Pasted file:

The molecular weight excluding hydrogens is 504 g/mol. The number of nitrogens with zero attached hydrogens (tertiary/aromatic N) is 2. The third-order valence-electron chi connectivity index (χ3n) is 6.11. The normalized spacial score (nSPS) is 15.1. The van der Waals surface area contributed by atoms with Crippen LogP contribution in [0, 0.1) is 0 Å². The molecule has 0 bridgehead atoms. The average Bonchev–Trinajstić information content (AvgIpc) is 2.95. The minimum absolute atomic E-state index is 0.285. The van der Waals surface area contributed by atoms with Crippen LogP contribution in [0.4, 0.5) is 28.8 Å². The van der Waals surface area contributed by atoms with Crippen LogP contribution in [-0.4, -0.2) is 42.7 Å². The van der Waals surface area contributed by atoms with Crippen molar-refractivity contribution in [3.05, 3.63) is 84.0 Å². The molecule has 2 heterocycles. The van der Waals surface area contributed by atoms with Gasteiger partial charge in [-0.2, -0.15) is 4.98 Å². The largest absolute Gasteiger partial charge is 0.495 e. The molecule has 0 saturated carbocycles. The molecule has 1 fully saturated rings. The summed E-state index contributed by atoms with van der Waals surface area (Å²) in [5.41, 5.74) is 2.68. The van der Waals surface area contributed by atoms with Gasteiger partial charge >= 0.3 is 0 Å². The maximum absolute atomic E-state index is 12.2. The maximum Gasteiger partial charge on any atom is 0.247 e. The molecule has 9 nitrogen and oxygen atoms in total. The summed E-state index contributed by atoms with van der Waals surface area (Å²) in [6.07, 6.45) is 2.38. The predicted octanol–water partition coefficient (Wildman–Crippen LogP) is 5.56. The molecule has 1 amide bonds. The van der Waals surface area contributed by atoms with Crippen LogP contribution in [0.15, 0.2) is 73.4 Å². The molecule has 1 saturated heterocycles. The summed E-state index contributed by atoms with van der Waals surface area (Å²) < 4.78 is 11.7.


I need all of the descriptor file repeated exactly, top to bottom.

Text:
The molecular weight excluding hydrogens is 504 g/mol. The number of nitrogens with zero attached hydrogens (tertiary/aromatic N) is 2. The third-order valence-electron chi connectivity index (χ3n) is 6.11. The normalized spacial score (nSPS) is 15.1. The van der Waals surface area contributed by atoms with Crippen LogP contribution in [0, 0.1) is 0 Å². The molecule has 0 bridgehead atoms. The average Bonchev–Trinajstić information content (AvgIpc) is 2.95. The minimum absolute atomic E-state index is 0.285. The van der Waals surface area contributed by atoms with Crippen LogP contribution in [0.4, 0.5) is 28.8 Å². The van der Waals surface area contributed by atoms with Crippen LogP contribution in [-0.4, -0.2) is 42.7 Å². The van der Waals surface area contributed by atoms with Crippen molar-refractivity contribution in [3.05, 3.63) is 84.0 Å². The molecule has 2 heterocycles. The van der Waals surface area contributed by atoms with Gasteiger partial charge in [-0.2, -0.15) is 4.98 Å². The largest absolute Gasteiger partial charge is 0.495 e. The molecule has 0 saturated carbocycles. The molecule has 1 fully saturated rings. The summed E-state index contributed by atoms with van der Waals surface area (Å²) in [5.41, 5.74) is 2.68. The van der Waals surface area contributed by atoms with Gasteiger partial charge >= 0.3 is 0 Å². The maximum absolute atomic E-state index is 12.2. The maximum Gasteiger partial charge on any atom is 0.247 e. The molecule has 9 nitrogen and oxygen atoms in total. The summed E-state index contributed by atoms with van der Waals surface area (Å²) in [6.07, 6.45) is 2.38. The predicted octanol–water partition coefficient (Wildman–Crippen LogP) is 5.56. The molecule has 1 amide bonds. The van der Waals surface area contributed by atoms with Crippen LogP contribution in [0.15, 0.2) is 73.4 Å². The molecule has 1 saturated heterocycles. The summed E-state index contributed by atoms with van der Waals surface area (Å²) < 4.78 is 11.7.